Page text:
Before You Quit, Just Remember This One Thing

“A woman wearing a braid in her hair is leaning against a brick wall, praying” by Ben White on Unsplash

I wouldn’t call myself a quitter, but I would say that I do have a tendency to get very easily discouraged in the early stages of trying anything new (especially if it’s something that I’m not initially very good at).

Most of the time when I am writing advice articles such as this one, it’s more of a reflection of the kind of advice that I should probably be giving myself at that exact moment.

So, here I am now — In the early stages of trying something new, already discouraged at my performance thus far, and feeling slightly defeated.


I recently started a new job almost exactly one month from today. It’s completely unfamiliar territory in comparison to the past jobs I’ve had where I’ve been in the comfort of staying within the same industry.

But now, I’m in a different part of Manhattan, in a different industry, and have little-to-no prior knowledge of this side of the business. It’s a completely new ball game.

But, I’ve been here before…many times in fact.

I’ve been in situations where I’ve felt like it was completely different, but really it’s kind of the same. So, you think I would know the deal by now, right?

Wrong.

I’m writing this today, not only because I need to give myself this advice, but also because I figure that other people may need this advice too.

The beginning stages of anything is never what you expect it to be.

For some reason, I always seem to forget that with every new experience I have. I do try to lower my expectations or better yet, have no expectations at all when it comes to trying something new, but for some reason, that never actually happens.

I always compare, always look in hindsight, and always second-guess.

The thing is, you never really know how something will be until you try it. And if it turns out that you are right — that you validate your own assumption, well, then so be it. At least you tried.

But before you formulate a complete and final opinion on something, there is one thing that you have to remember.

Before you get discouraged like me, before you throw in the towel, before you quit, just remember this one thing —

It takes time.

I know it’s not as extravagant of advice as you probably thought it would be, but it doesn’t really need that many words or an elaborate explanation.

New processes take time. Learning takes time. Good things come in time.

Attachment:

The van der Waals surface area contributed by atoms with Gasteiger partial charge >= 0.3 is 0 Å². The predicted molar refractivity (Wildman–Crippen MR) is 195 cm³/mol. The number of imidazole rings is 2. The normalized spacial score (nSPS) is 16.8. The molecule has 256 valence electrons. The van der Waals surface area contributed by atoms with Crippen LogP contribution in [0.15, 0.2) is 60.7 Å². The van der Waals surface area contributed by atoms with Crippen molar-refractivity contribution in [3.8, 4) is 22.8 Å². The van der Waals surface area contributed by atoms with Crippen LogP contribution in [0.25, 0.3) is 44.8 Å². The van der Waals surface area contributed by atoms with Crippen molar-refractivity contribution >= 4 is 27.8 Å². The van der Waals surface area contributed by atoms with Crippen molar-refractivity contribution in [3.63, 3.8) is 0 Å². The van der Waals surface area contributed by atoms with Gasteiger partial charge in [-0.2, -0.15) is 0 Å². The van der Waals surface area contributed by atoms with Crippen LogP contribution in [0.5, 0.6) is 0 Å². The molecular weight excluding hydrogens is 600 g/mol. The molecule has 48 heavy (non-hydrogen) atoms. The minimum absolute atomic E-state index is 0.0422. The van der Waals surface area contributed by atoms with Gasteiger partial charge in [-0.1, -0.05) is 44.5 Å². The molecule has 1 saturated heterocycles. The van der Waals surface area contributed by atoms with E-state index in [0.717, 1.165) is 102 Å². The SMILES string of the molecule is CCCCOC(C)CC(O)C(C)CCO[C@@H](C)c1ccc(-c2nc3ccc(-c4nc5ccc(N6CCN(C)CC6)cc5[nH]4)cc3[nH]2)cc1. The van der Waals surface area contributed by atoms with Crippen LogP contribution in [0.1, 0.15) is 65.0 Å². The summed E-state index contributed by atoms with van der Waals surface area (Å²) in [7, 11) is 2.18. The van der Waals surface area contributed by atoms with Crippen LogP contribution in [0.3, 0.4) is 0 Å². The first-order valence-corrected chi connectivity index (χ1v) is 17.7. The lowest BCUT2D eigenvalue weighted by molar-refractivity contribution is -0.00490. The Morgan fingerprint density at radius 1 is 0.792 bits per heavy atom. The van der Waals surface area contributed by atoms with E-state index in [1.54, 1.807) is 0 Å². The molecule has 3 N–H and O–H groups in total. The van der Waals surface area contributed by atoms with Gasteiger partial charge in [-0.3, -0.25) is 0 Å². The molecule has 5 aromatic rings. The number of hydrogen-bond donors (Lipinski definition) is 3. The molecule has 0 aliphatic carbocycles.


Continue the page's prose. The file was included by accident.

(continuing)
You wouldn’t take a perfectly good cake out of the oven 10 minutes before it’s ready, would you?

If you’re smart, then you wouldn’t because you know that it wouldn’t come out the way that it should — It would be unfinished, undercooked, and probably taste pretty bad.

So, don’t pull yourself out of the game before it’s over. Give yourself time. Trying something new is always a process.


For me personally, I always get to this weird point of thinking, “Maybe I should just quit.

But I never follow through with quitting right there on the spot.

I’m always brought down to earth because someone (usually my sister, Mother, or a select few friends) talks some sense into me and I put my big girl pants on, get my head back in the game, and push through it.

I give it time and keep going until I’ve weighed out my options, and have collected everything that I need to know in order to develop a legitimate point of view. Once I’ve done that, then I make a decision.

And, I’ll be honest with you — It doesn’t always turn out that everything is fine and dandy. It doesn’t always end up being a necessarily positive experience.

But, it is always a learning experience.

I’m not telling you to be miserable in a situation that you don’t like. I’m just telling you to be patient in the beginning.

Again, it takes time in the early stages for you to really know how you feel about something. And sometimes to your surprise, it may turn out to be great and you end up proving yourself wrong. But you won’t know until you get through the uncomfortable early stages.

So I tell you this, and I tell this to myself — Just give it time.


“The moment you’re about to quit is usually the moment right before the miracle happens. Don’t give up.”